Ed Driscoll

Inverting The Inverted Pyramid

For decades, most newspaper stories have been written in what’s call the “inverted pyramid” style of journalism, as this college Webpage explains:

To understand what the “inverted pyramid” name means, picture an upside-down triangle — one with the narrow tip pointing downward and the broad base pointing upward. The broad base represents the most newsworthy information in the news story, and the narrow tip represents the least newsworthy information in the news story. When you write a story in inverted pyramid format, you put the most newsworthy information at the beginning of the story and the least newsworthy information at the end.

As Jennifer Rubin notes, the Washington Post have just inverted the inverted pyramid — or as Jennifer puts it, “Talk About Buried Ledes”. Found 18 paragraphs into a story on the perpetually obfuscating Speaker Pelosi is this:

Two officials present during the briefings in 2002 said the talks were overshadowed by fears of more terrorist attacks. “It was wartime crisis mode, and all the chatter at the time was about a ’second wave,’ ” said one congressional official, speaking on the condition of anonymity because the briefings were classified. “The next attack was supposed to be even bigger, and everyone was taking it very seriously.”

Against that backdrop, lawmakers from both parties pressed the CIA for details about what it was learning from a high-value captive: Abu Zubaida, whose real name is Zayn al-Abidin Muhammed Hussein. There was little, if any, questioning about how the information was obtained, according to the two participants.

“No one in either party was questioning interrogation tactics,” said the congressional official. “People from [both] parties were saying, ‘Do what it takes.’ Their questions were, ‘Do you have the authorities you need?’ and ‘Are you doing enough?’”

As Jennifer adds:

Well, that seems awful important, doesn’t it? We have not just one but two witnesses saying that of course no one thought to question the techniques being employed because they were under siege, afraid for their lives and the lives of our citizens. And there’s that comment again — “Are you doing enough?” Sure does sound like the version which Porter Goss has been relaying.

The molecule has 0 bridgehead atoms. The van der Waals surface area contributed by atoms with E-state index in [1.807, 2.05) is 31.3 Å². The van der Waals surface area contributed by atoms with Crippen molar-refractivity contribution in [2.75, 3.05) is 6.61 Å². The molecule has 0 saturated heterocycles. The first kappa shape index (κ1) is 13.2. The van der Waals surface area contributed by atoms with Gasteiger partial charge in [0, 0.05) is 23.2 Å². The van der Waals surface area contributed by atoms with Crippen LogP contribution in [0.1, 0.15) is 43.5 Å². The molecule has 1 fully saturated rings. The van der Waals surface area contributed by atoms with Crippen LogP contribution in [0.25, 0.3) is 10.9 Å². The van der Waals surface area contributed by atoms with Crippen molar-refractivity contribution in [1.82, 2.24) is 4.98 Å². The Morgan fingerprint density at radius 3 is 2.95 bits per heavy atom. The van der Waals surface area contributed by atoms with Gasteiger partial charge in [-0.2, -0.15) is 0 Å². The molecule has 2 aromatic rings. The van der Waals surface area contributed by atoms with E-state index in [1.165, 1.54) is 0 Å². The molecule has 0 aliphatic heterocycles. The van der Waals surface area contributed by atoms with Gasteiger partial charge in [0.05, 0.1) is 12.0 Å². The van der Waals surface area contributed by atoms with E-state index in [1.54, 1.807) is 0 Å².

But if one wanted to be excessively charitable to the Speaker one could acknowledge that since little time was spent on the techniques and the focus was on how to prevent future attacks the Speaker just doesn’t recall any description of CIA interrogation methods. It wasn’t important at the time, and hence would not have stuck in her memory. Because, after all, what difference did it make, really, if they had rough techniques when hundreds if not thousands of lives were at stake.

But there, you see, is the nub of the matter. At the time no one in their right mind would have thought to (in fact, no one did) quibble with harsh measures. It would have been absurd for a country still reeling from attack and fearful of another to second guess good faith efforts to extract vital information from the worst-of-the-worst terrorists. No, that sort of second guessing is saved for 2009 when the moral preening and sneering at others’ “fear” is quite in fashion. Only now is it acceptable in some circles to vilify and indeed prosecute those who kept us safe.

So allow me to re-write the Post’s lead: “While Speaker of the House Nancy Pelosi denies she was briefed on the CIA’s enhanced interrogation methods and has accused the CIA of lying to her, two witnesses now confirm she received an extensive briefing on efforts to extract information from a high-value al Qaeda captive — an effort that Pelosi enthusiastically supported and for which she offered any needed assistance.” Not the pithiest, but what it lacks in brevity it makes up for in exactitude.

Hey, Katharine Graham promised “Mass with Class” — she never promised exactitude at the Post.